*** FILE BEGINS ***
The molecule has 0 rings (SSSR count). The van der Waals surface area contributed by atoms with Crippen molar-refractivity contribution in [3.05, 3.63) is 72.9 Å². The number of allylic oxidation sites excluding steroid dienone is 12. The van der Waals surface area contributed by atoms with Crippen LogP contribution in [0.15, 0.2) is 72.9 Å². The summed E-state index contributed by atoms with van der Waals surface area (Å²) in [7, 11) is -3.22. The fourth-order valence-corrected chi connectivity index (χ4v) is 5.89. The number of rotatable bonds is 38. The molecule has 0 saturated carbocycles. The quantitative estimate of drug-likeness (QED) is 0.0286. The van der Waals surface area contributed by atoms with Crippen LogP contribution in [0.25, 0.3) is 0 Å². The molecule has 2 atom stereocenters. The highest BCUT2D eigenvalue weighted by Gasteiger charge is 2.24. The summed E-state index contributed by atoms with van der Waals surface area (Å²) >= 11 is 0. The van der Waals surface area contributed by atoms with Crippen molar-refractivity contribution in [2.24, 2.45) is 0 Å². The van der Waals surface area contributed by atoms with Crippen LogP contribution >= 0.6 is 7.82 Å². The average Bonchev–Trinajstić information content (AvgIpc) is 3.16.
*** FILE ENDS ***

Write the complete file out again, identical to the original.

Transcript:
The molecule has 0 rings (SSSR count). The van der Waals surface area contributed by atoms with Crippen molar-refractivity contribution in [3.05, 3.63) is 72.9 Å². The number of allylic oxidation sites excluding steroid dienone is 12. The van der Waals surface area contributed by atoms with Crippen LogP contribution in [0.15, 0.2) is 72.9 Å². The summed E-state index contributed by atoms with van der Waals surface area (Å²) in [7, 11) is -3.22. The fourth-order valence-corrected chi connectivity index (χ4v) is 5.89. The number of rotatable bonds is 38. The molecule has 0 saturated carbocycles. The quantitative estimate of drug-likeness (QED) is 0.0286. The van der Waals surface area contributed by atoms with Crippen LogP contribution in [0.25, 0.3) is 0 Å². The molecule has 2 atom stereocenters. The highest BCUT2D eigenvalue weighted by Gasteiger charge is 2.24. The summed E-state index contributed by atoms with van der Waals surface area (Å²) >= 11 is 0. The van der Waals surface area contributed by atoms with Crippen molar-refractivity contribution in [2.24, 2.45) is 0 Å². The van der Waals surface area contributed by atoms with Crippen LogP contribution >= 0.6 is 7.82 Å². The average Bonchev–Trinajstić information content (AvgIpc) is 3.16.